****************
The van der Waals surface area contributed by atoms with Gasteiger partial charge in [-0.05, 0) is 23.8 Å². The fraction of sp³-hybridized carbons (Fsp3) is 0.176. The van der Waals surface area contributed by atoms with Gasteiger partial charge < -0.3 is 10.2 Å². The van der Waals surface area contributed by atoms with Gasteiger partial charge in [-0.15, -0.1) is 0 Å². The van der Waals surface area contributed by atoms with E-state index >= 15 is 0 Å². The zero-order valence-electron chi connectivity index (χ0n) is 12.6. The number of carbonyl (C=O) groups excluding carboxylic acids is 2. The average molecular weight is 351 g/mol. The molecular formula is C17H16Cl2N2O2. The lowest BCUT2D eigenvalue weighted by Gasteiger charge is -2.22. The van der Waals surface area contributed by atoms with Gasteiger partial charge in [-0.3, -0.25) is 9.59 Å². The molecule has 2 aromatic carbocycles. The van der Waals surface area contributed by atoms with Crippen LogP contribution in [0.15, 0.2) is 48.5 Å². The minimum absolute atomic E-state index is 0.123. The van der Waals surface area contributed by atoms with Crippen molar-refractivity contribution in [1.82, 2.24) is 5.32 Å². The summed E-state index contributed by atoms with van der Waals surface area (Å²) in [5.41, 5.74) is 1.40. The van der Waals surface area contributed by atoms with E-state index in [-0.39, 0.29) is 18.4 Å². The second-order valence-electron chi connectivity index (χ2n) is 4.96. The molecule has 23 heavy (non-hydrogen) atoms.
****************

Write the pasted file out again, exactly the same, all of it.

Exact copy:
The van der Waals surface area contributed by atoms with Gasteiger partial charge in [-0.05, 0) is 23.8 Å². The fraction of sp³-hybridized carbons (Fsp3) is 0.176. The van der Waals surface area contributed by atoms with Gasteiger partial charge < -0.3 is 10.2 Å². The van der Waals surface area contributed by atoms with Gasteiger partial charge in [-0.15, -0.1) is 0 Å². The van der Waals surface area contributed by atoms with E-state index >= 15 is 0 Å². The zero-order valence-electron chi connectivity index (χ0n) is 12.6. The number of carbonyl (C=O) groups excluding carboxylic acids is 2. The average molecular weight is 351 g/mol. The molecular formula is C17H16Cl2N2O2. The lowest BCUT2D eigenvalue weighted by Gasteiger charge is -2.22. The van der Waals surface area contributed by atoms with Gasteiger partial charge in [-0.3, -0.25) is 9.59 Å². The molecule has 2 aromatic carbocycles. The van der Waals surface area contributed by atoms with Crippen LogP contribution in [0.15, 0.2) is 48.5 Å². The minimum absolute atomic E-state index is 0.123. The van der Waals surface area contributed by atoms with Crippen molar-refractivity contribution in [1.82, 2.24) is 5.32 Å². The summed E-state index contributed by atoms with van der Waals surface area (Å²) in [5.41, 5.74) is 1.40. The van der Waals surface area contributed by atoms with E-state index in [-0.39, 0.29) is 18.4 Å². The second-order valence-electron chi connectivity index (χ2n) is 4.96. The molecule has 23 heavy (non-hydrogen) atoms.